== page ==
The art inside is full color, which I can appreciate after perusing black and white mangas. I’d say the art is relatively simple, it’s not beautiful like most manga, but it’s not too comic-booky. Like it’s not Alan Moore comic book type. There’s a few action scenes with onomatopoeias. (I never thought I would use that word in the real world, see kids education will help you blog with big words!) Oh and the pages feel glossy, so it’s a fun book to pet. Also, for a full color graphic novel, the price tag is only 8.99 according the back cover, so it’s really cheap for a graphic novel. I would definitely pick it up if you collect graphic novels and Printz winners and YA books and PoC books.

While reading American Born Chinese, I recommend drinking jasmine tea. OMG it’s so good and if you have a friend or something going to China, implore them to pick you up some. Or, I think you could just get it at the grocery store. Either way, a delicious Chinese tea, for a fabulous reading experience. And if you dislike this book, it’ll only take about 3 hours of your life to read. Not too bad considering time you’ve probably squandered on other books.

This book was read for: PoC Reading Challenge; The Graphic Novel Challenge; 100 Books a Year Challenge; Young Adult Challenge

Other Reviews of American Born Chinese by Gene Luen Yang:

Helen’s Book Blog
The Book Zombie
Frentic Reader

five-stars
About April (Books&Wine)

April is 30 years old and created Good Books And Good Wine. She works for a non-profit. April always has a book on hand. In her free time she can be found binge watching The Office with her husband and baby, spending way too much time on Pinterest or exploring her neighborhood.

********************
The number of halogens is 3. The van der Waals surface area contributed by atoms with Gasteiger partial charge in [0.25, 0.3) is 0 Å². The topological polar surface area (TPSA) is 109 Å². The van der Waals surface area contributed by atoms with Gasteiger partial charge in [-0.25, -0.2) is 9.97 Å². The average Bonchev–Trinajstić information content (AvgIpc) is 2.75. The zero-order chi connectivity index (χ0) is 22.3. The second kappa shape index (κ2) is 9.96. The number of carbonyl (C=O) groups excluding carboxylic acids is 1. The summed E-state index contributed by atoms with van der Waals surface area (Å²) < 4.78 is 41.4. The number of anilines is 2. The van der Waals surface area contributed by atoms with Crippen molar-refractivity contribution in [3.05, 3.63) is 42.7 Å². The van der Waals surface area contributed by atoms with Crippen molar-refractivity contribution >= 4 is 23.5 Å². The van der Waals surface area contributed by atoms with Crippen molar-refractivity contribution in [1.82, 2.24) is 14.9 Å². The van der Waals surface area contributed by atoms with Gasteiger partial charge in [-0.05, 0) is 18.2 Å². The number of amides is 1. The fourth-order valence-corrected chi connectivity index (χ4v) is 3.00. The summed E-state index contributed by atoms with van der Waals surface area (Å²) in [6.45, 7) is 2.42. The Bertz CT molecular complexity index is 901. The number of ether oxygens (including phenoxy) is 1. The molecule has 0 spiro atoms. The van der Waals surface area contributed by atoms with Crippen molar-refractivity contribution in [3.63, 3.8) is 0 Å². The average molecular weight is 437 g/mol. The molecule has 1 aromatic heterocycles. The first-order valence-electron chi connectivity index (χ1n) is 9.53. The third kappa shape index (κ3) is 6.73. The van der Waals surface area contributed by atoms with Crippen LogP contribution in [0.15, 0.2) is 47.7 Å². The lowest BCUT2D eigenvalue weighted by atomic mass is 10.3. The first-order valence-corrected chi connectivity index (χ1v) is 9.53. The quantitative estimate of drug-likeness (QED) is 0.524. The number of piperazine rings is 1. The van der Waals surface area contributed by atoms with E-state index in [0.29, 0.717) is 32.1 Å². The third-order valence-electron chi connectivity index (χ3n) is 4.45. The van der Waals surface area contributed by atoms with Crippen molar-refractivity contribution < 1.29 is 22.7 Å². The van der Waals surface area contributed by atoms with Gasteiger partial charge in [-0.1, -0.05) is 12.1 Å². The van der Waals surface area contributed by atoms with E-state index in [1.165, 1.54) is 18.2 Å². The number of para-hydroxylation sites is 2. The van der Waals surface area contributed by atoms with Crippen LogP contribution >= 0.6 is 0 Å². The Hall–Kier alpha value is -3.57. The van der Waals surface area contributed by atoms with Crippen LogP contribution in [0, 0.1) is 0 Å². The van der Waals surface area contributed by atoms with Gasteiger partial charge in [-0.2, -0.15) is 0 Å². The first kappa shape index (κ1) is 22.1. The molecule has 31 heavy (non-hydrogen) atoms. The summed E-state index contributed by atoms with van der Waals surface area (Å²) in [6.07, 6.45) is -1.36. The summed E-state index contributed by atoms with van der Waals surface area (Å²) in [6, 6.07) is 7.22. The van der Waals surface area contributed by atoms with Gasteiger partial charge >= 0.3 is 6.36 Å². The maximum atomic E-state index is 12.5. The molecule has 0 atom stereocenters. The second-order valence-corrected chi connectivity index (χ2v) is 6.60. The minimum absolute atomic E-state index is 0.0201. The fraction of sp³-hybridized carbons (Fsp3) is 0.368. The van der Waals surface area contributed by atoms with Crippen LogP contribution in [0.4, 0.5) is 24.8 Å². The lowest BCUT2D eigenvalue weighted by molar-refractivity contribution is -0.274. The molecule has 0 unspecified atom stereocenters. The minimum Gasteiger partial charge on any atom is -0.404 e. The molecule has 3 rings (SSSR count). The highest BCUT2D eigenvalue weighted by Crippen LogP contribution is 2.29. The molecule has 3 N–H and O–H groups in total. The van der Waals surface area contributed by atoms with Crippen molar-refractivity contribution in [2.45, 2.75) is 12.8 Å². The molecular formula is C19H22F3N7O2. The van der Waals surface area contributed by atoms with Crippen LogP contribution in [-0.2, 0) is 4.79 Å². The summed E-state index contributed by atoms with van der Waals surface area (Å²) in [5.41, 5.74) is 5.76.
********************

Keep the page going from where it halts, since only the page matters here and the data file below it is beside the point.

Comments

  1. This is still one of my favorite graphic novels of all time. Such a great use of the graphic format and I love the full color panels.

  2. MissAttitude says:

    Thanks for this review! So glad to hear that you liked it and I'm intrigued by your drink mention, jasmine tea sounds good.

    Well-written review, you made me want to go out and buy the book and find out more about ChinKee (hmm Chink is a derogatory name so I think I can tell where that storyline is going) and the monkey king and see the colorful drawings! It'll be my first graphic novel. i'm determined to get it within the next few weeks 🙂

  3. Monkey King was my childhood hero <3
    this has been on my wishlist for months now, I'm really hoping to get my hands on a copy soon =D

  4. @Katie: I'm glad you enjoyed American Born Chinese so much! Graphic novels FTW.

    @MissAttitude: Call me oblivious because I never put together that term with ChinKee's name. Well, it certainly fits into Yang's purpose of ChinKee.

    @ninefly: This is a definitely a book which would make a great addition to any collection. I hope you get your hands on a copy soon too!

  5. Ooh, this sounds really interesting! I am going to read more graphic novels this year! I will!

  6. I need to read this again. Such an amazing book!

  7. Lovely review! Heard so much about this one.

  8. A Bookshelf Monstrosity says:

    I met Yang at a library conference last year, and besides being very intelligent and literarily gifted, he's damn funny as well! Great review 🙂

  9. MissAttitude says:

    April,
    In a way I'm glad you didn't recognize the term since it's very hurtful.

    The book sounds hilarious.

  10. This sounds fantastic! I'd vaguely heard of it before reading your review but had no idea it was a graphic novel. Thanks for the great review and Jasmine tea recommendation.

  11. Monkey king was my favourite person in my childhood! But what I see from the text is that you seem to use the model of monkey king to create a new person, right?